Editor’s Note, March 29 at 10:24 a.m.: We originally included that the Martis Fund is matching donations made as part of the effort to purchase Truckee Springs. Rather, it’s the Martis Camp Foundation. The brief has been updated.

Editor’s Note: As news shifts rapidly in light of Covid-19 regulations and changes on all levels of government, find our Tahoe/Truckee coronavirus updates online at moonshineink.com/tahoe-news/coronaupdates.

EPA Removes Sunken Vessel From Tahoe



On Feb. 23, the U.S. Environmental Protection Agency raised a vessel first reported sunk in Lake Tahoe on Jan. 15. The EPA took this action in coordination with the El Dorado County Sheriff, the Lahontan Regional Water Quality Control Board, the Tahoe Regional Planning Agency, and the California Department of Fish and Wildlife Office of Spill Prevention and Response. Efforts to raise the vessel followed a Feb. 15 report indicating it had begun leaking oil. It cost the EPA $20,000 to remove the vessel and associated debris from the lake. The work was sourced locally through High Sierra Marine.

The vessel in question is believed to be an abandoned 40-foot recreational boat, which sank approximately 300 yards offshore from Pope Beach Road in South Lake Tahoe. Repeated efforts by multiple agencies to identify and contact the owner have been unsuccessful.

~ EPA press release

Initiation of Affordable Housing Task Force


The Placer County Housing Development Advisory Taskforce has been approved to help identify and move forward affordable housing projects in the county. The panel will consist of nine community members with expertise in housing development who understand the unique housing needs of the region.

The creation of the task force follows the establishment of Housing Trust Placer, a private trust to assist in identifying and securing gap funding for affordable housing projects.

The group will consist of professionals such as builders experienced in infill development, community foundations, residential/commercial brokers, banking and/or mortgage lenders, land use/housing attorneys, housing advocates, and student housing stakeholders. Applications will be reviewed by the Placer County board of supervisors and Community Development Resource Agency staff members.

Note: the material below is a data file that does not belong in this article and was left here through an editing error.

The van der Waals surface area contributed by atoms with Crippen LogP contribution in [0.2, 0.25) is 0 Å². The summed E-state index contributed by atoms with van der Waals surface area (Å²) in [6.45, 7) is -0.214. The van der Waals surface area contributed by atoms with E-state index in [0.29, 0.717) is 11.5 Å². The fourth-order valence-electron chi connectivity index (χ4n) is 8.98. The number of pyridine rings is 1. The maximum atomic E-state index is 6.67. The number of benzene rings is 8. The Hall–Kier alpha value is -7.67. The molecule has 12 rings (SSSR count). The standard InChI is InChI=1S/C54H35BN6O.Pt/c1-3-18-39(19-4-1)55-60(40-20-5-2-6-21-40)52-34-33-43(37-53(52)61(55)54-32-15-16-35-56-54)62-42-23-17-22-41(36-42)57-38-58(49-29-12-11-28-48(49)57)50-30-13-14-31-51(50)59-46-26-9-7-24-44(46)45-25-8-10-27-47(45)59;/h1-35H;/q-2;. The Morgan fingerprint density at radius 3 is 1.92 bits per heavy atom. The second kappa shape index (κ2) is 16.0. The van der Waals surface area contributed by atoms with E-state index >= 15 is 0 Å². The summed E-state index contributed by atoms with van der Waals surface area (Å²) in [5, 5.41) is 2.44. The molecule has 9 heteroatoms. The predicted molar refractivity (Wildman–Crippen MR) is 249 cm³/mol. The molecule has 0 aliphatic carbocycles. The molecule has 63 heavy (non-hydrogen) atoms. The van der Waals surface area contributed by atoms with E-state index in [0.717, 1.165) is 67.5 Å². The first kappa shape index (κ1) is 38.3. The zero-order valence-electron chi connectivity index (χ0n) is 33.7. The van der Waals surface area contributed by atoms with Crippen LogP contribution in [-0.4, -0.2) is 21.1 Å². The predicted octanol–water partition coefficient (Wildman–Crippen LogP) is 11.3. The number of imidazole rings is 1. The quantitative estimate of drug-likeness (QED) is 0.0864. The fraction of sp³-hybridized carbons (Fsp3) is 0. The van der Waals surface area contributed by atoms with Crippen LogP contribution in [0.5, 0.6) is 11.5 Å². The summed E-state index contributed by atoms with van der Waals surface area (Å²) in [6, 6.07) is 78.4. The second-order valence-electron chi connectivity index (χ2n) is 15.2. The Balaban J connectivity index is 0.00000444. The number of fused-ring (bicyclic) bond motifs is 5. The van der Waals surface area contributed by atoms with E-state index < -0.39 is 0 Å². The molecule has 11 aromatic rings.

The task force will meet quarterly at a minimum and will act as an advisory group to the board of supervisors. Applications for these volunteer positions opened in mid-February for 30 days. Members will be appointed by Placer County’s board in April 2021.

~ Placer County press release

Incline Village Property Tax Settlement to be Paid by All Tax-Collecting Entities


In August 2020, Washoe County commissioners agreed to pay a $56 million settlement to Incline Village residents following years of litigation and a court opinion ordering repayment of overpaid taxes. In a Feb. 24 meeting, commissioners unanimously decided that all entities that benefited from the overpayment of property taxes, including the Incline Village General Improvement District, North Lake Tahoe Fire Protection District, the State of Nevada, and the Washoe County School District, will pay their respective share of overpaid taxes and interest. The county will withhold subsequent apportionments of property tax revenue and interest from those other tax-collecting entities in the amounts outlined below.

Estimated Allocation of Taxpayer Refunds 

Tax-Collecting Entity  Refunds  Interest  Total 
Washoe County  $12,200,000 $11,500,000 23,700,000
Washoe County School District  10,000,000 9,400,000 19,400,000
North Lake Tahoe Fire Protection District  4,500,000 4,200,000 8,700,000
State of Nevada  1,500,000 1,400,000 2,900,000
Incline Village General Improvement District  700,000 600,000 1,300,000
Totals  $28,900,000  $27,100,000  $56,000,000 

~ Washoe County press release

Potential Wildfire Protection Tax Measure


In 2016, the Truckee Fire Protection District collaborated with the community to develop the first Truckee area Community Wildfire Protection Plan. It identified mitigation measures including areas in need of fire fuel reduction work located in the wildland-urban interface (near homes and businesses), and is slated to be updated in 2022. While the district has completed some of the priority projects identified in the CWPP through grant funding, the full scope of needs cannot be addressed without an additional funding source.